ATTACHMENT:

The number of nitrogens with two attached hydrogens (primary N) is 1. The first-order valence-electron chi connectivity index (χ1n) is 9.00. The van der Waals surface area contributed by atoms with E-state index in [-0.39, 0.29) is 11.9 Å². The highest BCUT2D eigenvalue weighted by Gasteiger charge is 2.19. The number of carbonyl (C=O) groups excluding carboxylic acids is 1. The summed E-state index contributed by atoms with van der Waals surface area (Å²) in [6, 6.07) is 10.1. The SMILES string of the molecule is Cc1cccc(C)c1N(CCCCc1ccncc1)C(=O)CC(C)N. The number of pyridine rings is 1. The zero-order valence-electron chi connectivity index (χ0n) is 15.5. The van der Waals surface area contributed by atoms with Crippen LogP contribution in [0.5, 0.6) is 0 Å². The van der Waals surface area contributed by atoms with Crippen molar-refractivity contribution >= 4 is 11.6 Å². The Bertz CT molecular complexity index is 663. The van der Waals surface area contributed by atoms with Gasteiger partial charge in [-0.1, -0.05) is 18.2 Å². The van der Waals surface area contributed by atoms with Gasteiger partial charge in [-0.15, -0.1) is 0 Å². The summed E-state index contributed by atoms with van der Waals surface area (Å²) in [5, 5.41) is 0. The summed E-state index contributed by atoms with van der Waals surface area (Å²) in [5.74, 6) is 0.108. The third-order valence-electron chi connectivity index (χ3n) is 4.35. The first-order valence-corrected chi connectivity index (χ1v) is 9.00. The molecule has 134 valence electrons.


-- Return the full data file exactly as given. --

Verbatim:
The number of nitrogens with two attached hydrogens (primary N) is 1. The first-order valence-electron chi connectivity index (χ1n) is 9.00. The van der Waals surface area contributed by atoms with E-state index in [-0.39, 0.29) is 11.9 Å². The highest BCUT2D eigenvalue weighted by Gasteiger charge is 2.19. The number of carbonyl (C=O) groups excluding carboxylic acids is 1. The summed E-state index contributed by atoms with van der Waals surface area (Å²) in [6, 6.07) is 10.1. The SMILES string of the molecule is Cc1cccc(C)c1N(CCCCc1ccncc1)C(=O)CC(C)N. The number of pyridine rings is 1. The zero-order valence-electron chi connectivity index (χ0n) is 15.5. The van der Waals surface area contributed by atoms with Crippen LogP contribution in [0.5, 0.6) is 0 Å². The van der Waals surface area contributed by atoms with Crippen molar-refractivity contribution >= 4 is 11.6 Å². The Bertz CT molecular complexity index is 663. The van der Waals surface area contributed by atoms with Gasteiger partial charge in [-0.1, -0.05) is 18.2 Å². The van der Waals surface area contributed by atoms with Gasteiger partial charge in [-0.15, -0.1) is 0 Å². The summed E-state index contributed by atoms with van der Waals surface area (Å²) in [5, 5.41) is 0. The summed E-state index contributed by atoms with van der Waals surface area (Å²) in [5.74, 6) is 0.108. The third-order valence-electron chi connectivity index (χ3n) is 4.35. The first-order valence-corrected chi connectivity index (χ1v) is 9.00. The molecule has 134 valence electrons.